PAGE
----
Prey are able to run away, stay in groups. Some prey are poisonous. They may advertise their poison with bright colors to warn predators to stay away. The fire salamander, shown in figure 2, sprays a poison that burns.

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Predators quickly learn to recognize its warning coloration. Many animals run away from predators. Prairie dogs run to their underground burrows then a predator approaches. Many small fish, such as anchovies, swim in groups called schools.

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Antelopes and buffaloes say in herds. All the eyes, ears, and noses of the individuals in the group are watching, listening, and smelling for predators. This behavior increases the likelihood of spotting a potential predator. A rabbit often freezes so that its natural color blends into a background or shrubs or grass.

rafflesia flower and carrion flies relationship questions

Blending in with the background is called camouflage. Many animals mimic twigs, leaves, stones, bark, or other materials in their environment.

rafflesia flower and carrion flies relationship questions

One insect, called a walking stick, looks just like a twig. Some walking sticks even sway a bit, as though a breeze were blowing.

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Some animals defend themselves with chemicals. The skunk and the bombardier beetle both spray predators with irritating chemicals.

rafflesia flower and carrion flies relationship questions

Bees, ants, and wasps inject a powerful acid into their attackers. The skin of both the poison arrow frog and a bird called de hooded pitohui contains a deadly toxin. Any predator that eats, or tries to eat, one of these animals will likely die.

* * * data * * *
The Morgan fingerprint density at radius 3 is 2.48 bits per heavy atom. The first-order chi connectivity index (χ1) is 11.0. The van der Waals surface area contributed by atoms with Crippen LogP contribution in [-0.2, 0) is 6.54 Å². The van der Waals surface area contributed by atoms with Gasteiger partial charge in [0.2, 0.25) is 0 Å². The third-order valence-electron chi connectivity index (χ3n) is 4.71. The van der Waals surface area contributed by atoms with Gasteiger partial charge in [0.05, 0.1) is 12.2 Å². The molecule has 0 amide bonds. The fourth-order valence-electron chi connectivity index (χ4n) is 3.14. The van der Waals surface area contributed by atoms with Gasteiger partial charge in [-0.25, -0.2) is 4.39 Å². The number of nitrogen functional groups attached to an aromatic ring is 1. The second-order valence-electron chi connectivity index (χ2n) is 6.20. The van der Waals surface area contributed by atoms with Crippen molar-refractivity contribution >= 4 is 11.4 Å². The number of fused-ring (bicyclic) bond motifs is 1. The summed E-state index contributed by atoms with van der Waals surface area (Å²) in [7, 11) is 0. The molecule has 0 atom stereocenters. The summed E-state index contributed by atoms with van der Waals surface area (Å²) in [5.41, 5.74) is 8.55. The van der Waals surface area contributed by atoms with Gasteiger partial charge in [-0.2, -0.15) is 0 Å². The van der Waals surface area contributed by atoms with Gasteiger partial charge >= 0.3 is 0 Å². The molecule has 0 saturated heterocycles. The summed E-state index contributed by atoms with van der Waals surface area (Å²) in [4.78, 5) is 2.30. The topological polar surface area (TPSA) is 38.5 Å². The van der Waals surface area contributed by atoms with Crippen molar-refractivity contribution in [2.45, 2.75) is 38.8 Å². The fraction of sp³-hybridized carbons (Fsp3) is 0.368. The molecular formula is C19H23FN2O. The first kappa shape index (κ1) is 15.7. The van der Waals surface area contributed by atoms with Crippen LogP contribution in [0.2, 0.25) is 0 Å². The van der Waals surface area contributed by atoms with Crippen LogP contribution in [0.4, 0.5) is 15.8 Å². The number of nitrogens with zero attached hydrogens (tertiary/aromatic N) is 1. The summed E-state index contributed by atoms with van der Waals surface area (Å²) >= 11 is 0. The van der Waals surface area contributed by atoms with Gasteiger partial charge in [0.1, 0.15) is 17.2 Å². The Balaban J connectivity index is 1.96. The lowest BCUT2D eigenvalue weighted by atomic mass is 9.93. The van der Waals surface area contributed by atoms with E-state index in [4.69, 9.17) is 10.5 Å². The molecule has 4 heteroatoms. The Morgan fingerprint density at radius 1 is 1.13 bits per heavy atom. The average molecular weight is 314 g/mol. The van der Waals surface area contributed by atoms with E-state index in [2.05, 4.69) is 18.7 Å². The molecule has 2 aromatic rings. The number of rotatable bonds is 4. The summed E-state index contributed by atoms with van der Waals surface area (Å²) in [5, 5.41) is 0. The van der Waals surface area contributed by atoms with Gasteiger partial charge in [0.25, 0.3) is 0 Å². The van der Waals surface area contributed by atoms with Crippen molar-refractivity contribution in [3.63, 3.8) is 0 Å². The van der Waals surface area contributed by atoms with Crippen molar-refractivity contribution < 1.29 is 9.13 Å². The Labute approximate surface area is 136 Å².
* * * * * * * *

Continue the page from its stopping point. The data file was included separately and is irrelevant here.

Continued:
What is the probable relationship between the giant rafflesia flower and the carrion flie?

Their chemical weapons are often advertised by warning colors. Predators will avoid any animal that has the color and patters they associate with pain, illness, or unpleasant experiences. The most common warning colors are bright shades of red, yellow, orange, black and white. Symbiosis Some species have very close interactions with other species.

Symbiosis is a close, long-term association between two or more species. The individuals in a symbiotic relationship can benefit from, be unaffected by, or be harmed by the relationship.

types of interactions

Often, one species lives in or on the other species. The thousands of symbiotic relationships in nature are often classified into three groups: For example, you and a species of bacteria that lives in your intestines benefic each other! The bacteria get food from you, and you get vitamins that the bacteria produce. Mutualism also occurs between some corals and the algae living inside those corals. In this relationship, a coral receives the extra food that the algae make by photosynthesis.

In turn, these algae also receive a place to live. These algae also receive some nutrients from the coral. Both organisms benefit from its relationship. One example of commensalism is the relationship between sharks and smaller fish called remoras. The remoras benefit from this relationship, while sharks are unaffected.